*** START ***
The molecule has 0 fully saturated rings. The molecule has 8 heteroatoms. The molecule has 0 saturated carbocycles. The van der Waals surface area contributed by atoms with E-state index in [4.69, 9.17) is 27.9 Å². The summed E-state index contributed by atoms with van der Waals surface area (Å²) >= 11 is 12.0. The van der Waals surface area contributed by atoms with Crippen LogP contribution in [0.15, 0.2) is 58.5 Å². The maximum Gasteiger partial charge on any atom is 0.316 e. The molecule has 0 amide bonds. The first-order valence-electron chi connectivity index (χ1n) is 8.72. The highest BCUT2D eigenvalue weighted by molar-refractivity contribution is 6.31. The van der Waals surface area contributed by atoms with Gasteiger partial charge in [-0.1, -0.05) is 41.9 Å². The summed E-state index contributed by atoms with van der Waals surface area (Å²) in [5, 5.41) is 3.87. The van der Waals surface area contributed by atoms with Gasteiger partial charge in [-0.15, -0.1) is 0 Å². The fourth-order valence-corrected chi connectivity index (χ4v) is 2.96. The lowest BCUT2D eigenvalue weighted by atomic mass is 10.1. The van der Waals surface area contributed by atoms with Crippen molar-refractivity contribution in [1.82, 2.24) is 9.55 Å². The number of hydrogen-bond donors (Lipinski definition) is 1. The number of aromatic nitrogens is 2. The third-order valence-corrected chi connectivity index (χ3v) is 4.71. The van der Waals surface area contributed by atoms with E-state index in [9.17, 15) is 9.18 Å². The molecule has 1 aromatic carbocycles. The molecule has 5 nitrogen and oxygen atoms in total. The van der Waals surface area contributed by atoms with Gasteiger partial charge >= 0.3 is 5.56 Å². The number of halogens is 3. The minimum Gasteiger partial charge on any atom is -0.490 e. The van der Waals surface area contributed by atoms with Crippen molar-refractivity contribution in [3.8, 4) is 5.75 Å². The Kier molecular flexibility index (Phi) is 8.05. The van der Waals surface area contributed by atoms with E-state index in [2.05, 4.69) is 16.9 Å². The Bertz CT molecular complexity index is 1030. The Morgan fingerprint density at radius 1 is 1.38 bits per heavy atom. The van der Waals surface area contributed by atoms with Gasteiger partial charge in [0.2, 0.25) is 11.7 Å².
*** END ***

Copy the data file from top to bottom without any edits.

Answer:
The molecule has 0 fully saturated rings. The molecule has 8 heteroatoms. The molecule has 0 saturated carbocycles. The van der Waals surface area contributed by atoms with E-state index in [4.69, 9.17) is 27.9 Å². The summed E-state index contributed by atoms with van der Waals surface area (Å²) >= 11 is 12.0. The van der Waals surface area contributed by atoms with Crippen LogP contribution in [0.15, 0.2) is 58.5 Å². The maximum Gasteiger partial charge on any atom is 0.316 e. The molecule has 0 amide bonds. The first-order valence-electron chi connectivity index (χ1n) is 8.72. The highest BCUT2D eigenvalue weighted by molar-refractivity contribution is 6.31. The van der Waals surface area contributed by atoms with Gasteiger partial charge in [-0.1, -0.05) is 41.9 Å². The summed E-state index contributed by atoms with van der Waals surface area (Å²) in [5, 5.41) is 3.87. The van der Waals surface area contributed by atoms with Gasteiger partial charge in [-0.15, -0.1) is 0 Å². The fourth-order valence-corrected chi connectivity index (χ4v) is 2.96. The lowest BCUT2D eigenvalue weighted by atomic mass is 10.1. The van der Waals surface area contributed by atoms with Crippen molar-refractivity contribution in [1.82, 2.24) is 9.55 Å². The number of hydrogen-bond donors (Lipinski definition) is 1. The number of aromatic nitrogens is 2. The third-order valence-corrected chi connectivity index (χ3v) is 4.71. The van der Waals surface area contributed by atoms with E-state index in [9.17, 15) is 9.18 Å². The molecule has 1 aromatic carbocycles. The molecule has 5 nitrogen and oxygen atoms in total. The van der Waals surface area contributed by atoms with Gasteiger partial charge >= 0.3 is 5.56 Å². The number of halogens is 3. The minimum Gasteiger partial charge on any atom is -0.490 e. The van der Waals surface area contributed by atoms with Crippen molar-refractivity contribution in [3.8, 4) is 5.75 Å². The Kier molecular flexibility index (Phi) is 8.05. The van der Waals surface area contributed by atoms with E-state index in [2.05, 4.69) is 16.9 Å². The Bertz CT molecular complexity index is 1030. The Morgan fingerprint density at radius 1 is 1.38 bits per heavy atom. The van der Waals surface area contributed by atoms with Gasteiger partial charge in [0.2, 0.25) is 11.7 Å².